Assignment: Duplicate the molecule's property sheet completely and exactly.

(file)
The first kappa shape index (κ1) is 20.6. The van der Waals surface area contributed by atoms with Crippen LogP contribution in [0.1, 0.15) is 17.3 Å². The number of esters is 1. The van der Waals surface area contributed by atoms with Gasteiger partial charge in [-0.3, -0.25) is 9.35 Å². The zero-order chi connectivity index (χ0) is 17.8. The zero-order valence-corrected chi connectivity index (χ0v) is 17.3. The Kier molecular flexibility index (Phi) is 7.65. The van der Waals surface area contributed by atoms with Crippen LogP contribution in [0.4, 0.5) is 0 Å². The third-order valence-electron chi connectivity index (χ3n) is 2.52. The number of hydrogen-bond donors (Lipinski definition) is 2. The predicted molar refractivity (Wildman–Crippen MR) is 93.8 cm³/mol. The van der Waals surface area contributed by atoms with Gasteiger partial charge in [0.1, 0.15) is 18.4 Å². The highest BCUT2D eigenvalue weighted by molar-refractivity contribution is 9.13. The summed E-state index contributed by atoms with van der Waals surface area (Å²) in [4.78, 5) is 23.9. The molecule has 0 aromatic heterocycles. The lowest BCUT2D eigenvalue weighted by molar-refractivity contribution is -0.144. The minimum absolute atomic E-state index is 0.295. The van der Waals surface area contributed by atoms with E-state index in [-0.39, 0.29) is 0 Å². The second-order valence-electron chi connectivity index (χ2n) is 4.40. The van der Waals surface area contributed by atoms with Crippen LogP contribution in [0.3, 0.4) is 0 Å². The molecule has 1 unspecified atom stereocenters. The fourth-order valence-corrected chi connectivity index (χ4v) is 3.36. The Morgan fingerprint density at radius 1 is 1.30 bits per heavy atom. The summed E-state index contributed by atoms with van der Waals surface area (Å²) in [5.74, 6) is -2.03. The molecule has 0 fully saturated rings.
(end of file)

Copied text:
The first kappa shape index (κ1) is 20.6. The van der Waals surface area contributed by atoms with Crippen LogP contribution in [0.1, 0.15) is 17.3 Å². The number of esters is 1. The van der Waals surface area contributed by atoms with Gasteiger partial charge in [-0.3, -0.25) is 9.35 Å². The zero-order chi connectivity index (χ0) is 17.8. The zero-order valence-corrected chi connectivity index (χ0v) is 17.3. The Kier molecular flexibility index (Phi) is 7.65. The van der Waals surface area contributed by atoms with Crippen LogP contribution in [0.4, 0.5) is 0 Å². The third-order valence-electron chi connectivity index (χ3n) is 2.52. The number of hydrogen-bond donors (Lipinski definition) is 2. The predicted molar refractivity (Wildman–Crippen MR) is 93.8 cm³/mol. The van der Waals surface area contributed by atoms with Gasteiger partial charge in [0.1, 0.15) is 18.4 Å². The highest BCUT2D eigenvalue weighted by molar-refractivity contribution is 9.13. The summed E-state index contributed by atoms with van der Waals surface area (Å²) in [4.78, 5) is 23.9. The molecule has 0 aromatic heterocycles. The lowest BCUT2D eigenvalue weighted by molar-refractivity contribution is -0.144. The minimum absolute atomic E-state index is 0.295. The van der Waals surface area contributed by atoms with E-state index in [-0.39, 0.29) is 0 Å². The second-order valence-electron chi connectivity index (χ2n) is 4.40. The van der Waals surface area contributed by atoms with Crippen LogP contribution in [0.3, 0.4) is 0 Å². The molecule has 1 unspecified atom stereocenters. The fourth-order valence-corrected chi connectivity index (χ4v) is 3.36. The Morgan fingerprint density at radius 1 is 1.30 bits per heavy atom. The summed E-state index contributed by atoms with van der Waals surface area (Å²) in [5.74, 6) is -2.03. The molecule has 0 fully saturated rings.